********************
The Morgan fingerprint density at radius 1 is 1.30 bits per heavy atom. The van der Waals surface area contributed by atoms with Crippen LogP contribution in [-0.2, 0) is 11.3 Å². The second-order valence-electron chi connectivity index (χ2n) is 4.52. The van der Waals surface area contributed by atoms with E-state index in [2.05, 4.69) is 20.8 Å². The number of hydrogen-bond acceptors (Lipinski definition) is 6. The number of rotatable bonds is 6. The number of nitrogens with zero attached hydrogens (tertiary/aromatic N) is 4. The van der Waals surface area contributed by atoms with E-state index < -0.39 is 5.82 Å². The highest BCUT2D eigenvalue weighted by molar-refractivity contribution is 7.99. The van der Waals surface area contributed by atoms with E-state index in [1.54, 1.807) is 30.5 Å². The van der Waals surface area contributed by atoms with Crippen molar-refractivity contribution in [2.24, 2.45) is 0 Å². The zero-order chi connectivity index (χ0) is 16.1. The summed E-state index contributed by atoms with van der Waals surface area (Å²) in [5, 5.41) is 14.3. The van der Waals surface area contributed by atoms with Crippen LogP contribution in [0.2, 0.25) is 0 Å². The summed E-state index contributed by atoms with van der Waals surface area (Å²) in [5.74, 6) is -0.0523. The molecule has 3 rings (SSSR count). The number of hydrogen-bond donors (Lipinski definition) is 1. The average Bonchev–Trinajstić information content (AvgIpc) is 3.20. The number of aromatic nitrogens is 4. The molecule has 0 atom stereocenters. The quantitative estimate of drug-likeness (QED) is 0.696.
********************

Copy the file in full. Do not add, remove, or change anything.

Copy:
The Morgan fingerprint density at radius 1 is 1.30 bits per heavy atom. The van der Waals surface area contributed by atoms with Crippen LogP contribution in [-0.2, 0) is 11.3 Å². The second-order valence-electron chi connectivity index (χ2n) is 4.52. The van der Waals surface area contributed by atoms with E-state index in [2.05, 4.69) is 20.8 Å². The number of hydrogen-bond acceptors (Lipinski definition) is 6. The number of rotatable bonds is 6. The number of nitrogens with zero attached hydrogens (tertiary/aromatic N) is 4. The van der Waals surface area contributed by atoms with E-state index < -0.39 is 5.82 Å². The highest BCUT2D eigenvalue weighted by molar-refractivity contribution is 7.99. The van der Waals surface area contributed by atoms with E-state index in [1.54, 1.807) is 30.5 Å². The van der Waals surface area contributed by atoms with Crippen molar-refractivity contribution in [2.24, 2.45) is 0 Å². The zero-order chi connectivity index (χ0) is 16.1. The summed E-state index contributed by atoms with van der Waals surface area (Å²) in [5, 5.41) is 14.3. The van der Waals surface area contributed by atoms with Crippen LogP contribution in [0.2, 0.25) is 0 Å². The summed E-state index contributed by atoms with van der Waals surface area (Å²) in [5.74, 6) is -0.0523. The molecule has 3 rings (SSSR count). The number of hydrogen-bond donors (Lipinski definition) is 1. The average Bonchev–Trinajstić information content (AvgIpc) is 3.20. The number of aromatic nitrogens is 4. The molecule has 0 atom stereocenters. The quantitative estimate of drug-likeness (QED) is 0.696.